Popular in Asian cooking, sweet tamarind is also used for its medicinal properties for aiding
The tamarind originated many centuries ago in the Old World tropics spreading to
other regions warm enough to continue its growth.
The brittle brown pod breaks away to reveal its sticky pliable reddish-brown pulp.
Looking somewhat like fruit leather, it offers a rather complex flavor that is
infoibing as a sour fruity taste with an acid edge.
Some say it brings to mind a blend of apricot, prunes, raisins, and dates,
with a lemon or lime twist.
Tamarind bred specifically to be eating as a fresh fruit.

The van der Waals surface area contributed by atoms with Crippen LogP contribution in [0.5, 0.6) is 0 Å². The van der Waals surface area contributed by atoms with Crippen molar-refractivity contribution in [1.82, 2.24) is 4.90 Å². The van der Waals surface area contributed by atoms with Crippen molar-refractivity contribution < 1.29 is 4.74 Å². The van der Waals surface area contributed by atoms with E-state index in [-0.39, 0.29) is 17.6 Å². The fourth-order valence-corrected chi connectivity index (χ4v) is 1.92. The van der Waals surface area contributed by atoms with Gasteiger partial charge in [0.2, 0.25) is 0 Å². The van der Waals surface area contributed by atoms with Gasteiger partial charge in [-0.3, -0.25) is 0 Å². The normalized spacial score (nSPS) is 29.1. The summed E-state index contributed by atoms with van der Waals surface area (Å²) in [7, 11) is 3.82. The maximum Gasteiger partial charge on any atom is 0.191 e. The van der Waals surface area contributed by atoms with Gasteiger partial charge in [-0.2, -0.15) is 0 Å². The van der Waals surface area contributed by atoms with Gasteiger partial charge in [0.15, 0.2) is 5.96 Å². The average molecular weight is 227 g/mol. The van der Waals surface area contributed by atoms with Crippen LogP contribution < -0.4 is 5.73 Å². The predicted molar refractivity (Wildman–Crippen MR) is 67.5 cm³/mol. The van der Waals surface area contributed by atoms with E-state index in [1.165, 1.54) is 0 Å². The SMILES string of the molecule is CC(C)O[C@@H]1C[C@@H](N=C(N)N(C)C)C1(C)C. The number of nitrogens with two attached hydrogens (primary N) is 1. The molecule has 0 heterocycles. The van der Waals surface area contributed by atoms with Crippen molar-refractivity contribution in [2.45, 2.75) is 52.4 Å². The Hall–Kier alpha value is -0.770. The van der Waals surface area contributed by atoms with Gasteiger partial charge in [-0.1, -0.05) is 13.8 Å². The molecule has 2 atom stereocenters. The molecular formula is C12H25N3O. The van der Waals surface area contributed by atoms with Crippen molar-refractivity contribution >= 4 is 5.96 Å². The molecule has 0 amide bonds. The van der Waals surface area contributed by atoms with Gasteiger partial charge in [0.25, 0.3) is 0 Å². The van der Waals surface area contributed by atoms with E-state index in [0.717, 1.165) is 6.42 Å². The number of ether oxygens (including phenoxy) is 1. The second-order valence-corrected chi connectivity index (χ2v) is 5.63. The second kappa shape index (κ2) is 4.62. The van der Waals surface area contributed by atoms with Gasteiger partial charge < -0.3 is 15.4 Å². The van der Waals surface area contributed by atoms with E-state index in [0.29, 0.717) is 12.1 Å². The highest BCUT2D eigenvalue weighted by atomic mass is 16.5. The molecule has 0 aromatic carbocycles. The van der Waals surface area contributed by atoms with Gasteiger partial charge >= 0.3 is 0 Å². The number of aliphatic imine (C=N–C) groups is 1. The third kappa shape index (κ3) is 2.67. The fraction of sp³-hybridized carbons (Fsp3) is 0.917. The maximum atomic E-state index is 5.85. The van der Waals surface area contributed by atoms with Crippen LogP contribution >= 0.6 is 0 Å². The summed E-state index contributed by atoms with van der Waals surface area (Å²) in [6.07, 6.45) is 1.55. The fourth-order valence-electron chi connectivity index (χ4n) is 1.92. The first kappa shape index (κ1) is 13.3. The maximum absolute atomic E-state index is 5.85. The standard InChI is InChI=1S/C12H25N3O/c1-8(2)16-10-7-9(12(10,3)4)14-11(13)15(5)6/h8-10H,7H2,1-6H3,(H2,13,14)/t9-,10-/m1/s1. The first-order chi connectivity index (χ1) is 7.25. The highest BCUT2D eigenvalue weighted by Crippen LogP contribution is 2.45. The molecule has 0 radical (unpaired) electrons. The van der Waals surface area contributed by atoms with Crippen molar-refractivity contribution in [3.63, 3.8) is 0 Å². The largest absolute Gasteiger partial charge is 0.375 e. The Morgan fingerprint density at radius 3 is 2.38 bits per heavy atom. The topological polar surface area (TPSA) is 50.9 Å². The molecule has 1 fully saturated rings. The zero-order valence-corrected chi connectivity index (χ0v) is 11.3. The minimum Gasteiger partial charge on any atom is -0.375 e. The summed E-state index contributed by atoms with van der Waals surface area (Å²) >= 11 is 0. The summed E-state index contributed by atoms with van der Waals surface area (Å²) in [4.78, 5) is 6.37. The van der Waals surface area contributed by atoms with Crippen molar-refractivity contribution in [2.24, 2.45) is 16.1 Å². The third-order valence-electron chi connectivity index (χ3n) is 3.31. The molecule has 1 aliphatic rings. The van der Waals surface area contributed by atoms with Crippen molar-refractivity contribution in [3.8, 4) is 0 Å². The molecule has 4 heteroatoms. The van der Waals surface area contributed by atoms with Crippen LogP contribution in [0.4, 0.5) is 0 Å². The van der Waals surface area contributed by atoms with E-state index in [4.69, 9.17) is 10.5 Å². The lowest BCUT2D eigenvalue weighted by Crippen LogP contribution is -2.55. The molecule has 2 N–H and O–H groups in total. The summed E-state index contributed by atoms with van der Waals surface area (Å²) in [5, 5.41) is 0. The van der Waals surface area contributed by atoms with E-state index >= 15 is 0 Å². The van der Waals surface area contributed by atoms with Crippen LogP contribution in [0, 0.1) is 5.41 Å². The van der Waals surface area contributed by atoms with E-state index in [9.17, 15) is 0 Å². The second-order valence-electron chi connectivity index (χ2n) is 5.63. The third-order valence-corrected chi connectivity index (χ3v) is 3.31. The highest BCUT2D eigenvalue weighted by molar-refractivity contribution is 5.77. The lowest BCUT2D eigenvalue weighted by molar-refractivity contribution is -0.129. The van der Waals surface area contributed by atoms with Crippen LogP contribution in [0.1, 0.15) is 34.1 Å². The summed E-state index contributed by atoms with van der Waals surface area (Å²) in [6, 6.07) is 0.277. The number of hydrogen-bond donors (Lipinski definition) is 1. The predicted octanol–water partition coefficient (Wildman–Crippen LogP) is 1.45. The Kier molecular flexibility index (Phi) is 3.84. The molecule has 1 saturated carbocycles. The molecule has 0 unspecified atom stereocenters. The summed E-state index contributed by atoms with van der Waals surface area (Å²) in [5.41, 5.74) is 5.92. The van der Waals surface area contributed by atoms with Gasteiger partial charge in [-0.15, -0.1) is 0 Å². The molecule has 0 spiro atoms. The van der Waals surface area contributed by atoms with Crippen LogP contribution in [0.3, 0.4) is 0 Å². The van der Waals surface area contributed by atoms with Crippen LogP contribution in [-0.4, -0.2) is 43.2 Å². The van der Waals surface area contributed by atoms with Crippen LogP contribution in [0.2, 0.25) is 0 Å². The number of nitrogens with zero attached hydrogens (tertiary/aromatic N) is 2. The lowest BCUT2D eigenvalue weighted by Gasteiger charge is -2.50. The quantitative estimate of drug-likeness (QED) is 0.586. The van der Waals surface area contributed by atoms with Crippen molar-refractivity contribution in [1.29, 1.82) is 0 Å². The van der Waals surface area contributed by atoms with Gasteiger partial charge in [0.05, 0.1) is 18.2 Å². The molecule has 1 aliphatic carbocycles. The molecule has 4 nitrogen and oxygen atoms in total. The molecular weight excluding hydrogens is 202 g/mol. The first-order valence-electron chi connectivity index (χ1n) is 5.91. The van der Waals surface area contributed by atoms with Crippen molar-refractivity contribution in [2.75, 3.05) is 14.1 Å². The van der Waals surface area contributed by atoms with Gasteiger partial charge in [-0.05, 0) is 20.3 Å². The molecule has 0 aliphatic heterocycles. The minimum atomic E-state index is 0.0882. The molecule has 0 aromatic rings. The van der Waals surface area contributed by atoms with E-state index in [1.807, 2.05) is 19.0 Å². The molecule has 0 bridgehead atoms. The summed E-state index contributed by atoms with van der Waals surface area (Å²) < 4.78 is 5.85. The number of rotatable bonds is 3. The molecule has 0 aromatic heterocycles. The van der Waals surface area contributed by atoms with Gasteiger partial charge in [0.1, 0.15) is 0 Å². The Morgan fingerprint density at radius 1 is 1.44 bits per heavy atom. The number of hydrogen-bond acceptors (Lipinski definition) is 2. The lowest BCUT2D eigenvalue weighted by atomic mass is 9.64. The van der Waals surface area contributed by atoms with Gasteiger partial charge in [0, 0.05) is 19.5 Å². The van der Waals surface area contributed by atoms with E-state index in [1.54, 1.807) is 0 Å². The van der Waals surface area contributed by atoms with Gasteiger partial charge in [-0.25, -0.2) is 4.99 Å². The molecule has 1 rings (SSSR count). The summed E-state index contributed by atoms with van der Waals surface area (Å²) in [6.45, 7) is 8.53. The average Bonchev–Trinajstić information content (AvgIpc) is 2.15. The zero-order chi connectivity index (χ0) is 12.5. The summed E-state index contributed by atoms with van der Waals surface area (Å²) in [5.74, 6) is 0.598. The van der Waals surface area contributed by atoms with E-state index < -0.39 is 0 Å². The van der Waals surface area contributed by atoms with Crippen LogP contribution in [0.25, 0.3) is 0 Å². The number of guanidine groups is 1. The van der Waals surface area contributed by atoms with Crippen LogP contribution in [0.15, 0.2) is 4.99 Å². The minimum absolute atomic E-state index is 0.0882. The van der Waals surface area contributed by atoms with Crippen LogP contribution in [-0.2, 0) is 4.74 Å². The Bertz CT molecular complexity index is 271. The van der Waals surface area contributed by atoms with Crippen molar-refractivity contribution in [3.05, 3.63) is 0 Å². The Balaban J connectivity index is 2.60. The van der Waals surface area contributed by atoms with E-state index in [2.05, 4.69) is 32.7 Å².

It is also sometimes eaten in preserved in sugar with chili as a type of
Tamarind also popular for tart/sweet taste with limejuice added for sourness.
A tamarind-based sweet-and-sour sauce served over deep-fried fish.
It is used in desserts, blended into juices or sweetened drinks.
High in carbohydrates, the tamarind provides a moderate amount of the B
vitamins, protein, phosphorus, iron, potassium, and niacin.